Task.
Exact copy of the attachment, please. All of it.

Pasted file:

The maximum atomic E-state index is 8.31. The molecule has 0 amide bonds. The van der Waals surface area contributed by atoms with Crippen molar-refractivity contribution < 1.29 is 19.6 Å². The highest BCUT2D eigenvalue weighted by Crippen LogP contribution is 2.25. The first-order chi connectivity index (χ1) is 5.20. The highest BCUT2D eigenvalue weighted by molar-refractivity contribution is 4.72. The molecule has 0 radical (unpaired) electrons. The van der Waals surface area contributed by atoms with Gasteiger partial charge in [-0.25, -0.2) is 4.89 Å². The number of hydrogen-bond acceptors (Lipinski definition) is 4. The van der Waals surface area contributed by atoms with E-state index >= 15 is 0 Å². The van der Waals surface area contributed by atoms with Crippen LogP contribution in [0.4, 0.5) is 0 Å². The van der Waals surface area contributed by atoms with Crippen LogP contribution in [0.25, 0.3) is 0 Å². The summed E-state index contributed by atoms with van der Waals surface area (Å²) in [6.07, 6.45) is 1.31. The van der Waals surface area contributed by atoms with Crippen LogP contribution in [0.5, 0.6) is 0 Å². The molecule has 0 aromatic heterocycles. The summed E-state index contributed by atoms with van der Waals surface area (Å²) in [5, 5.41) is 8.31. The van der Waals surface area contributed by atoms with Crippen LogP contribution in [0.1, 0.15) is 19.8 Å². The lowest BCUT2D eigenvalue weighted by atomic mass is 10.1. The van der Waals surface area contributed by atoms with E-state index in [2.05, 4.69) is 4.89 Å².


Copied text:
The maximum atomic E-state index is 8.31. The molecule has 0 amide bonds. The van der Waals surface area contributed by atoms with Crippen molar-refractivity contribution < 1.29 is 19.6 Å². The highest BCUT2D eigenvalue weighted by Crippen LogP contribution is 2.25. The first-order chi connectivity index (χ1) is 5.20. The highest BCUT2D eigenvalue weighted by molar-refractivity contribution is 4.72. The molecule has 0 radical (unpaired) electrons. The van der Waals surface area contributed by atoms with Gasteiger partial charge in [-0.25, -0.2) is 4.89 Å². The number of hydrogen-bond acceptors (Lipinski definition) is 4. The van der Waals surface area contributed by atoms with E-state index >= 15 is 0 Å². The van der Waals surface area contributed by atoms with Crippen LogP contribution in [0.4, 0.5) is 0 Å². The van der Waals surface area contributed by atoms with Crippen LogP contribution in [0.25, 0.3) is 0 Å². The summed E-state index contributed by atoms with van der Waals surface area (Å²) in [6.07, 6.45) is 1.31. The van der Waals surface area contributed by atoms with Crippen LogP contribution in [0.5, 0.6) is 0 Å². The molecule has 0 aromatic heterocycles. The summed E-state index contributed by atoms with van der Waals surface area (Å²) in [5, 5.41) is 8.31. The van der Waals surface area contributed by atoms with Crippen LogP contribution in [0.1, 0.15) is 19.8 Å². The lowest BCUT2D eigenvalue weighted by atomic mass is 10.1. The van der Waals surface area contributed by atoms with E-state index in [2.05, 4.69) is 4.89 Å².